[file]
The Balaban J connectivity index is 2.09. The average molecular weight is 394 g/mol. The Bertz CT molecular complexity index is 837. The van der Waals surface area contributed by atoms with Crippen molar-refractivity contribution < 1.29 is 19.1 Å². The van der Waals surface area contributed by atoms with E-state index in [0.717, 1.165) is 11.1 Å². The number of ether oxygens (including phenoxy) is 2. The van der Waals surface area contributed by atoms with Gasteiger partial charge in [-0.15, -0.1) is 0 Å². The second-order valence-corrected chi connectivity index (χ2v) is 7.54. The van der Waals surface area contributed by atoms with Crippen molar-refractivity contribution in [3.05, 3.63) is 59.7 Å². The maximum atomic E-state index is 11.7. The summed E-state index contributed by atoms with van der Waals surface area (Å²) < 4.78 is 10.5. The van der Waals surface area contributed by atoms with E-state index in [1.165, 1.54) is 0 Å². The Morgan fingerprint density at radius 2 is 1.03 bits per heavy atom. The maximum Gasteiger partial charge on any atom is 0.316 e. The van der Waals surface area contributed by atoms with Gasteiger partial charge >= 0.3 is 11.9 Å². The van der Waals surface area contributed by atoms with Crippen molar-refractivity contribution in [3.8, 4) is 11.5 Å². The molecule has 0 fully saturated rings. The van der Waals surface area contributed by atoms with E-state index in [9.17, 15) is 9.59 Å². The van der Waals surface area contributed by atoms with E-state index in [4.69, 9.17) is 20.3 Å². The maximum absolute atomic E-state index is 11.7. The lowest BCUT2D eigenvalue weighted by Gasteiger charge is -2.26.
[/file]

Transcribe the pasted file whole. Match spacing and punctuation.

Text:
The Balaban J connectivity index is 2.09. The average molecular weight is 394 g/mol. The Bertz CT molecular complexity index is 837. The van der Waals surface area contributed by atoms with Crippen molar-refractivity contribution < 1.29 is 19.1 Å². The van der Waals surface area contributed by atoms with E-state index in [0.717, 1.165) is 11.1 Å². The number of ether oxygens (including phenoxy) is 2. The van der Waals surface area contributed by atoms with Gasteiger partial charge in [-0.15, -0.1) is 0 Å². The second-order valence-corrected chi connectivity index (χ2v) is 7.54. The van der Waals surface area contributed by atoms with Crippen molar-refractivity contribution in [3.05, 3.63) is 59.7 Å². The maximum atomic E-state index is 11.7. The summed E-state index contributed by atoms with van der Waals surface area (Å²) < 4.78 is 10.5. The van der Waals surface area contributed by atoms with E-state index in [1.165, 1.54) is 0 Å². The Morgan fingerprint density at radius 2 is 1.03 bits per heavy atom. The maximum Gasteiger partial charge on any atom is 0.316 e. The van der Waals surface area contributed by atoms with Gasteiger partial charge >= 0.3 is 11.9 Å². The van der Waals surface area contributed by atoms with Crippen molar-refractivity contribution in [3.8, 4) is 11.5 Å². The molecule has 0 fully saturated rings. The van der Waals surface area contributed by atoms with E-state index in [9.17, 15) is 9.59 Å². The van der Waals surface area contributed by atoms with E-state index in [4.69, 9.17) is 20.3 Å². The maximum absolute atomic E-state index is 11.7. The lowest BCUT2D eigenvalue weighted by Gasteiger charge is -2.26.